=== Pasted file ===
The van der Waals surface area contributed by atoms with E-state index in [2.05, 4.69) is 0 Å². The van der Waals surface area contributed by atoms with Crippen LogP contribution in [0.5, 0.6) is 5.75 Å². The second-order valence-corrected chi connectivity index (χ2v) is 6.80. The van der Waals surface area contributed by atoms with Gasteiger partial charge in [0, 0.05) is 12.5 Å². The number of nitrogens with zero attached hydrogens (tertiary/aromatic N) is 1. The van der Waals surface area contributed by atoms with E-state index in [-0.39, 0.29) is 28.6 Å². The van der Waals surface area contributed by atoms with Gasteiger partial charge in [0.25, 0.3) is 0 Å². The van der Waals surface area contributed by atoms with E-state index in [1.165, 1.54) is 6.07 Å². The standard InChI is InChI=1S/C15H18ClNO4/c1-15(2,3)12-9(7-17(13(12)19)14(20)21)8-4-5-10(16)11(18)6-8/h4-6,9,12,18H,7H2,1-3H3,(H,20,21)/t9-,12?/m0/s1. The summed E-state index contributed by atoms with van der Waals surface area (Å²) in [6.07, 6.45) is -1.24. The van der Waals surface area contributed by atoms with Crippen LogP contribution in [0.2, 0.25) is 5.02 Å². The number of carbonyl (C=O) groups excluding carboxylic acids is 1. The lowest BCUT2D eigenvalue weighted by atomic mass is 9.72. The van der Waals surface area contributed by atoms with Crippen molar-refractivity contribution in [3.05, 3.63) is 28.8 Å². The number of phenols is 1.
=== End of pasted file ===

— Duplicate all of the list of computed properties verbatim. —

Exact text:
The van der Waals surface area contributed by atoms with E-state index in [2.05, 4.69) is 0 Å². The van der Waals surface area contributed by atoms with Crippen LogP contribution in [0.5, 0.6) is 5.75 Å². The second-order valence-corrected chi connectivity index (χ2v) is 6.80. The van der Waals surface area contributed by atoms with Gasteiger partial charge in [0, 0.05) is 12.5 Å². The number of nitrogens with zero attached hydrogens (tertiary/aromatic N) is 1. The van der Waals surface area contributed by atoms with E-state index in [-0.39, 0.29) is 28.6 Å². The van der Waals surface area contributed by atoms with Gasteiger partial charge in [0.25, 0.3) is 0 Å². The van der Waals surface area contributed by atoms with E-state index in [1.165, 1.54) is 6.07 Å². The standard InChI is InChI=1S/C15H18ClNO4/c1-15(2,3)12-9(7-17(13(12)19)14(20)21)8-4-5-10(16)11(18)6-8/h4-6,9,12,18H,7H2,1-3H3,(H,20,21)/t9-,12?/m0/s1. The summed E-state index contributed by atoms with van der Waals surface area (Å²) in [6.07, 6.45) is -1.24. The van der Waals surface area contributed by atoms with Crippen LogP contribution in [0.2, 0.25) is 5.02 Å². The number of carbonyl (C=O) groups excluding carboxylic acids is 1. The lowest BCUT2D eigenvalue weighted by atomic mass is 9.72. The van der Waals surface area contributed by atoms with Crippen molar-refractivity contribution in [3.05, 3.63) is 28.8 Å². The number of phenols is 1.